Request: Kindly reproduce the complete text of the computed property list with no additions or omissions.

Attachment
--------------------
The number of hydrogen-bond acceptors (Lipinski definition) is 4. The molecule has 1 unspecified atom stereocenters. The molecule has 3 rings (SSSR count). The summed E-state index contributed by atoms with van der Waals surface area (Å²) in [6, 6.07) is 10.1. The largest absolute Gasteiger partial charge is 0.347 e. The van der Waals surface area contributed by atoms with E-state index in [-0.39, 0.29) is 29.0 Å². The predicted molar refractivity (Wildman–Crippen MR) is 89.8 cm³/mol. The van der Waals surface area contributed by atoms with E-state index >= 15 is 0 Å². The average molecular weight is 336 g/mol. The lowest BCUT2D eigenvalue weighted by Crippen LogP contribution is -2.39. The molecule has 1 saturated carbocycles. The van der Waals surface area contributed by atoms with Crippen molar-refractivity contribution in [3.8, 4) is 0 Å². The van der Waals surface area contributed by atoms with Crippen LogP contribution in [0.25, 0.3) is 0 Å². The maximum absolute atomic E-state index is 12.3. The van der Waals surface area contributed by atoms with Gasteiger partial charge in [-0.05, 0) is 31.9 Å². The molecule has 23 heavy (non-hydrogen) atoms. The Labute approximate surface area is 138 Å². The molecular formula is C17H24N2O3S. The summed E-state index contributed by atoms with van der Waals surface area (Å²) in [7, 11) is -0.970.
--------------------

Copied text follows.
The number of hydrogen-bond acceptors (Lipinski definition) is 4. The molecule has 1 unspecified atom stereocenters. The molecule has 3 rings (SSSR count). The summed E-state index contributed by atoms with van der Waals surface area (Å²) in [6, 6.07) is 10.1. The largest absolute Gasteiger partial charge is 0.347 e. The van der Waals surface area contributed by atoms with E-state index in [-0.39, 0.29) is 29.0 Å². The predicted molar refractivity (Wildman–Crippen MR) is 89.8 cm³/mol. The van der Waals surface area contributed by atoms with E-state index >= 15 is 0 Å². The average molecular weight is 336 g/mol. The lowest BCUT2D eigenvalue weighted by Crippen LogP contribution is -2.39. The molecule has 1 saturated carbocycles. The van der Waals surface area contributed by atoms with Crippen molar-refractivity contribution in [3.8, 4) is 0 Å². The van der Waals surface area contributed by atoms with Crippen LogP contribution in [0.25, 0.3) is 0 Å². The maximum absolute atomic E-state index is 12.3. The van der Waals surface area contributed by atoms with Gasteiger partial charge in [-0.05, 0) is 31.9 Å². The molecule has 23 heavy (non-hydrogen) atoms. The Labute approximate surface area is 138 Å². The molecular formula is C17H24N2O3S. The summed E-state index contributed by atoms with van der Waals surface area (Å²) in [7, 11) is -0.970.